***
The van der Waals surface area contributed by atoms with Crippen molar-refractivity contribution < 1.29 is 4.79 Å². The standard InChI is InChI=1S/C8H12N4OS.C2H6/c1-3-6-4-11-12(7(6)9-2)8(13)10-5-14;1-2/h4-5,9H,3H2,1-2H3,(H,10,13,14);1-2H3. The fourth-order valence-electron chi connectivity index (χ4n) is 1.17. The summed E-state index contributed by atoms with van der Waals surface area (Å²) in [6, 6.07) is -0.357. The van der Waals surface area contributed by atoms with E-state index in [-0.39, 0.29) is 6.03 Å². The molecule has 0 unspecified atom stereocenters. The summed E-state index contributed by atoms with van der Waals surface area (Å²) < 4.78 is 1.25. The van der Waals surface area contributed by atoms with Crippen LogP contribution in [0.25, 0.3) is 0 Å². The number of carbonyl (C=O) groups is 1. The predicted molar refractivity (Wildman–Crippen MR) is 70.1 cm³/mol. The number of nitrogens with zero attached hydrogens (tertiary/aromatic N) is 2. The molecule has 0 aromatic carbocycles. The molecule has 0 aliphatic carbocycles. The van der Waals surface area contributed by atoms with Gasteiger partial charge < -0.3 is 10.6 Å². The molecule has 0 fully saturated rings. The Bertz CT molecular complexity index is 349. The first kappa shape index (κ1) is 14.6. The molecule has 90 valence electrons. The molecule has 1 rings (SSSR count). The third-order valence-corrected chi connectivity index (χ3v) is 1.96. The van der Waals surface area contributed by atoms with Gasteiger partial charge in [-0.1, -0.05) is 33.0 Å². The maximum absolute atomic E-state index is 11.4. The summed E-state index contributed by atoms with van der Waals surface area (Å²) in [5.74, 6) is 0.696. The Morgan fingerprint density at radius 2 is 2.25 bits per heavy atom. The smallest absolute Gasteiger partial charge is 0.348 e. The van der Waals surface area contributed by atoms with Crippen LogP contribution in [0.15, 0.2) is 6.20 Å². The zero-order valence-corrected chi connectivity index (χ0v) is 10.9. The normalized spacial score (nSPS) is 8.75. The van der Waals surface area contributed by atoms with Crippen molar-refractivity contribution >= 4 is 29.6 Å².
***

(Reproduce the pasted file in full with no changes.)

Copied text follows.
The van der Waals surface area contributed by atoms with Crippen molar-refractivity contribution < 1.29 is 4.79 Å². The standard InChI is InChI=1S/C8H12N4OS.C2H6/c1-3-6-4-11-12(7(6)9-2)8(13)10-5-14;1-2/h4-5,9H,3H2,1-2H3,(H,10,13,14);1-2H3. The fourth-order valence-electron chi connectivity index (χ4n) is 1.17. The summed E-state index contributed by atoms with van der Waals surface area (Å²) in [6, 6.07) is -0.357. The van der Waals surface area contributed by atoms with E-state index in [-0.39, 0.29) is 6.03 Å². The molecule has 0 unspecified atom stereocenters. The summed E-state index contributed by atoms with van der Waals surface area (Å²) < 4.78 is 1.25. The van der Waals surface area contributed by atoms with Crippen LogP contribution in [0.25, 0.3) is 0 Å². The number of carbonyl (C=O) groups is 1. The predicted molar refractivity (Wildman–Crippen MR) is 70.1 cm³/mol. The number of nitrogens with zero attached hydrogens (tertiary/aromatic N) is 2. The molecule has 0 aromatic carbocycles. The molecule has 0 aliphatic carbocycles. The van der Waals surface area contributed by atoms with Gasteiger partial charge < -0.3 is 10.6 Å². The molecule has 0 fully saturated rings. The Bertz CT molecular complexity index is 349. The first kappa shape index (κ1) is 14.6. The molecule has 90 valence electrons. The molecule has 1 rings (SSSR count). The third-order valence-corrected chi connectivity index (χ3v) is 1.96. The van der Waals surface area contributed by atoms with Gasteiger partial charge in [-0.1, -0.05) is 33.0 Å². The maximum absolute atomic E-state index is 11.4. The summed E-state index contributed by atoms with van der Waals surface area (Å²) in [5.74, 6) is 0.696. The Morgan fingerprint density at radius 2 is 2.25 bits per heavy atom. The smallest absolute Gasteiger partial charge is 0.348 e. The van der Waals surface area contributed by atoms with Crippen LogP contribution in [0.15, 0.2) is 6.20 Å². The zero-order valence-corrected chi connectivity index (χ0v) is 10.9. The normalized spacial score (nSPS) is 8.75. The van der Waals surface area contributed by atoms with Crippen molar-refractivity contribution >= 4 is 29.6 Å².